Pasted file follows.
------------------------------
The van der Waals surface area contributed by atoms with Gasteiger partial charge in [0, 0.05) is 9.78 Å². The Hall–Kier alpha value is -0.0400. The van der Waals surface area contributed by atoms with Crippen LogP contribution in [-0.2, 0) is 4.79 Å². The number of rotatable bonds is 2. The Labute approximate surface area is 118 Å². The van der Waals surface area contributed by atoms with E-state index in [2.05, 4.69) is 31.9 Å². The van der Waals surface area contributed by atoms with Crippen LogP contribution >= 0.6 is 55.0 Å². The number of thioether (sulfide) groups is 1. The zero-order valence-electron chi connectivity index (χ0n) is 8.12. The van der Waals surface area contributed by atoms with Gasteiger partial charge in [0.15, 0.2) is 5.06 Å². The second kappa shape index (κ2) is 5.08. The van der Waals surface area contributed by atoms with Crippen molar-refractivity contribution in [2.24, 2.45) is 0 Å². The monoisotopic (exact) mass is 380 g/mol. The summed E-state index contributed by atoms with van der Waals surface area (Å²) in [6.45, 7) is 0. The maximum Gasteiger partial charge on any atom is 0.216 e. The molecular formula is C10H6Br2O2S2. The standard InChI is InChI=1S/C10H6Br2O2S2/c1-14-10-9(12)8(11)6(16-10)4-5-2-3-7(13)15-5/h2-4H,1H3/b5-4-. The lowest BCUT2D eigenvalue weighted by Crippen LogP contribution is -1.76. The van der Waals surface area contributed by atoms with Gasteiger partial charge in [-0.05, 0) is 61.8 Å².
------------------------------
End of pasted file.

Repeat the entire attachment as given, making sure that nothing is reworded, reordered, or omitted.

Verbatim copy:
The van der Waals surface area contributed by atoms with Gasteiger partial charge in [0, 0.05) is 9.78 Å². The Hall–Kier alpha value is -0.0400. The van der Waals surface area contributed by atoms with Crippen LogP contribution in [-0.2, 0) is 4.79 Å². The number of rotatable bonds is 2. The Labute approximate surface area is 118 Å². The van der Waals surface area contributed by atoms with E-state index in [2.05, 4.69) is 31.9 Å². The van der Waals surface area contributed by atoms with Crippen LogP contribution >= 0.6 is 55.0 Å². The number of thioether (sulfide) groups is 1. The zero-order valence-electron chi connectivity index (χ0n) is 8.12. The van der Waals surface area contributed by atoms with Gasteiger partial charge in [0.15, 0.2) is 5.06 Å². The second kappa shape index (κ2) is 5.08. The van der Waals surface area contributed by atoms with Crippen molar-refractivity contribution in [2.24, 2.45) is 0 Å². The monoisotopic (exact) mass is 380 g/mol. The summed E-state index contributed by atoms with van der Waals surface area (Å²) in [6.45, 7) is 0. The maximum Gasteiger partial charge on any atom is 0.216 e. The molecular formula is C10H6Br2O2S2. The standard InChI is InChI=1S/C10H6Br2O2S2/c1-14-10-9(12)8(11)6(16-10)4-5-2-3-7(13)15-5/h2-4H,1H3/b5-4-. The lowest BCUT2D eigenvalue weighted by Crippen LogP contribution is -1.76. The van der Waals surface area contributed by atoms with Gasteiger partial charge in [-0.05, 0) is 61.8 Å².